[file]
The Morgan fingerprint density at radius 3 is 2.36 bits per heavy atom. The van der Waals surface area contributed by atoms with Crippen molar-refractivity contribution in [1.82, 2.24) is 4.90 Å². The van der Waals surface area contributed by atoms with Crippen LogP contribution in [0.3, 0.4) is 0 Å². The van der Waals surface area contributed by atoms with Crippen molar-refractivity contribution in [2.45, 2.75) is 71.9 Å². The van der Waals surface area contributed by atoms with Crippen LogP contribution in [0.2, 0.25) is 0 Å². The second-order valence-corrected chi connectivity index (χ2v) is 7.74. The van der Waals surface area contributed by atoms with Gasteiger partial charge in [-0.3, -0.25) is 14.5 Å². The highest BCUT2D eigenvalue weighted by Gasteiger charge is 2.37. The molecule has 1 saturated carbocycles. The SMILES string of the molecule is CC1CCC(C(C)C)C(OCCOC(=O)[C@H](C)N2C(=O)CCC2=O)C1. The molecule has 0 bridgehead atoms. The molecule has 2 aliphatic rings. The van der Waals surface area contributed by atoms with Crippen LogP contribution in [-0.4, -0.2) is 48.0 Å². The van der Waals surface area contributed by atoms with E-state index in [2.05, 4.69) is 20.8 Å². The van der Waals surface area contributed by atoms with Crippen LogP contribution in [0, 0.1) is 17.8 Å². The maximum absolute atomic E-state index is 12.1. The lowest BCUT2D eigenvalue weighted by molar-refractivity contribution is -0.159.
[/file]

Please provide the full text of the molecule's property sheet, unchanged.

The Morgan fingerprint density at radius 3 is 2.36 bits per heavy atom. The van der Waals surface area contributed by atoms with Crippen molar-refractivity contribution in [1.82, 2.24) is 4.90 Å². The van der Waals surface area contributed by atoms with Crippen LogP contribution in [0.3, 0.4) is 0 Å². The van der Waals surface area contributed by atoms with Crippen molar-refractivity contribution in [2.45, 2.75) is 71.9 Å². The van der Waals surface area contributed by atoms with Crippen LogP contribution in [0.2, 0.25) is 0 Å². The second-order valence-corrected chi connectivity index (χ2v) is 7.74. The van der Waals surface area contributed by atoms with Gasteiger partial charge in [-0.3, -0.25) is 14.5 Å². The highest BCUT2D eigenvalue weighted by Gasteiger charge is 2.37. The molecule has 1 saturated carbocycles. The SMILES string of the molecule is CC1CCC(C(C)C)C(OCCOC(=O)[C@H](C)N2C(=O)CCC2=O)C1. The molecule has 0 bridgehead atoms. The molecule has 2 aliphatic rings. The van der Waals surface area contributed by atoms with Crippen LogP contribution in [-0.4, -0.2) is 48.0 Å². The van der Waals surface area contributed by atoms with E-state index in [2.05, 4.69) is 20.8 Å². The van der Waals surface area contributed by atoms with Crippen LogP contribution in [0, 0.1) is 17.8 Å². The maximum absolute atomic E-state index is 12.1. The lowest BCUT2D eigenvalue weighted by molar-refractivity contribution is -0.159.